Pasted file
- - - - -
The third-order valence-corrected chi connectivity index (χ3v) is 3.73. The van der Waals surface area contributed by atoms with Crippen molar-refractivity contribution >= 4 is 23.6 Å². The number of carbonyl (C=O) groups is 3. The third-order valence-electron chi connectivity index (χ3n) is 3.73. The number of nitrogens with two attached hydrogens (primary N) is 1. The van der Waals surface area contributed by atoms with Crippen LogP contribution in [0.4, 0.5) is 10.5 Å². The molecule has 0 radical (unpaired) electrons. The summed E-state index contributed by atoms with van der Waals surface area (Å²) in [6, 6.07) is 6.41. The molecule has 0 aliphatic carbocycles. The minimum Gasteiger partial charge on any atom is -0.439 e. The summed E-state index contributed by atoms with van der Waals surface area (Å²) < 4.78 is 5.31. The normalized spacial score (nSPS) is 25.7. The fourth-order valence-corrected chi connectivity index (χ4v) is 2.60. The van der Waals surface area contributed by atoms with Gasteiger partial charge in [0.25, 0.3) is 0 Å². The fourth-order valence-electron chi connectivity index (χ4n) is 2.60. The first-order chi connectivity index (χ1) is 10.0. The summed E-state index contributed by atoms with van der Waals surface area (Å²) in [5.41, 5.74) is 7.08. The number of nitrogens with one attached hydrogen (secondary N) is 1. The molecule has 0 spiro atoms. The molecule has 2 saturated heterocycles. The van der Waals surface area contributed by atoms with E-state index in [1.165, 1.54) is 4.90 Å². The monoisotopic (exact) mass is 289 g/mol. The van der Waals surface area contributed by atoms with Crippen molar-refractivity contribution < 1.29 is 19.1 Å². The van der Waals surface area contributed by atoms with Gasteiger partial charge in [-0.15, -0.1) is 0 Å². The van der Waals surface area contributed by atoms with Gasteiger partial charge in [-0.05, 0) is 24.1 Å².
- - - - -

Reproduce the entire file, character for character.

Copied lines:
The third-order valence-corrected chi connectivity index (χ3v) is 3.73. The van der Waals surface area contributed by atoms with Crippen molar-refractivity contribution >= 4 is 23.6 Å². The number of carbonyl (C=O) groups is 3. The third-order valence-electron chi connectivity index (χ3n) is 3.73. The number of nitrogens with two attached hydrogens (primary N) is 1. The van der Waals surface area contributed by atoms with Crippen LogP contribution in [0.4, 0.5) is 10.5 Å². The molecule has 0 radical (unpaired) electrons. The summed E-state index contributed by atoms with van der Waals surface area (Å²) in [6, 6.07) is 6.41. The molecule has 0 aliphatic carbocycles. The minimum Gasteiger partial charge on any atom is -0.439 e. The summed E-state index contributed by atoms with van der Waals surface area (Å²) < 4.78 is 5.31. The normalized spacial score (nSPS) is 25.7. The fourth-order valence-corrected chi connectivity index (χ4v) is 2.60. The van der Waals surface area contributed by atoms with Gasteiger partial charge in [0.25, 0.3) is 0 Å². The fourth-order valence-electron chi connectivity index (χ4n) is 2.60. The first-order chi connectivity index (χ1) is 10.0. The summed E-state index contributed by atoms with van der Waals surface area (Å²) in [5.41, 5.74) is 7.08. The number of nitrogens with one attached hydrogen (secondary N) is 1. The molecule has 0 spiro atoms. The molecule has 2 saturated heterocycles. The van der Waals surface area contributed by atoms with E-state index in [1.165, 1.54) is 4.90 Å². The monoisotopic (exact) mass is 289 g/mol. The van der Waals surface area contributed by atoms with Crippen molar-refractivity contribution < 1.29 is 19.1 Å². The van der Waals surface area contributed by atoms with Gasteiger partial charge in [-0.15, -0.1) is 0 Å². The van der Waals surface area contributed by atoms with Gasteiger partial charge in [-0.05, 0) is 24.1 Å².